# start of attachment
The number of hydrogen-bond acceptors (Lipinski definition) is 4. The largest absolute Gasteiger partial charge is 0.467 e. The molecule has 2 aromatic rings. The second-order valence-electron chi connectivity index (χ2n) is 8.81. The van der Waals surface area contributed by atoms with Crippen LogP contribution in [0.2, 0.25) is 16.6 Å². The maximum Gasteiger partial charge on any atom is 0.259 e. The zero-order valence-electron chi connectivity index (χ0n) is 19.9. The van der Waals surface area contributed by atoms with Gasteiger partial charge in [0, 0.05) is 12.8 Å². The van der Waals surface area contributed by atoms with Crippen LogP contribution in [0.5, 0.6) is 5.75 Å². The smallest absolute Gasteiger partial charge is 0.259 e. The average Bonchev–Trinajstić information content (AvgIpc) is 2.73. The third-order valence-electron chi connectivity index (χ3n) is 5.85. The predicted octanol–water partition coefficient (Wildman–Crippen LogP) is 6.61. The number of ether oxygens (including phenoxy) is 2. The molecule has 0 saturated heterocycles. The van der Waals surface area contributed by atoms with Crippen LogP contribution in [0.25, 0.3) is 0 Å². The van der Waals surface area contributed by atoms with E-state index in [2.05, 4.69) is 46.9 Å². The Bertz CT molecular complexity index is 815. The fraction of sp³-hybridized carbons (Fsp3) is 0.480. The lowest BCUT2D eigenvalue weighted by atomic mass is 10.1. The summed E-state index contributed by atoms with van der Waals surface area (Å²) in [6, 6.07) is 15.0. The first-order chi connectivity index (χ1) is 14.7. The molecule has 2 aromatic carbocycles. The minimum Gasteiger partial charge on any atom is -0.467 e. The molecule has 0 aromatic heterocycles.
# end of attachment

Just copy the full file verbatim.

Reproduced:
The number of hydrogen-bond acceptors (Lipinski definition) is 4. The largest absolute Gasteiger partial charge is 0.467 e. The molecule has 2 aromatic rings. The second-order valence-electron chi connectivity index (χ2n) is 8.81. The van der Waals surface area contributed by atoms with Crippen LogP contribution in [0.2, 0.25) is 16.6 Å². The maximum Gasteiger partial charge on any atom is 0.259 e. The zero-order valence-electron chi connectivity index (χ0n) is 19.9. The van der Waals surface area contributed by atoms with Gasteiger partial charge in [0, 0.05) is 12.8 Å². The van der Waals surface area contributed by atoms with Crippen LogP contribution in [0.5, 0.6) is 5.75 Å². The smallest absolute Gasteiger partial charge is 0.259 e. The average Bonchev–Trinajstić information content (AvgIpc) is 2.73. The third-order valence-electron chi connectivity index (χ3n) is 5.85. The predicted octanol–water partition coefficient (Wildman–Crippen LogP) is 6.61. The number of ether oxygens (including phenoxy) is 2. The molecule has 0 saturated heterocycles. The van der Waals surface area contributed by atoms with Crippen LogP contribution in [0.25, 0.3) is 0 Å². The van der Waals surface area contributed by atoms with E-state index in [2.05, 4.69) is 46.9 Å². The Bertz CT molecular complexity index is 815. The fraction of sp³-hybridized carbons (Fsp3) is 0.480. The lowest BCUT2D eigenvalue weighted by atomic mass is 10.1. The summed E-state index contributed by atoms with van der Waals surface area (Å²) in [6, 6.07) is 15.0. The first-order chi connectivity index (χ1) is 14.7. The molecule has 2 aromatic carbocycles. The minimum Gasteiger partial charge on any atom is -0.467 e. The molecule has 0 aromatic heterocycles.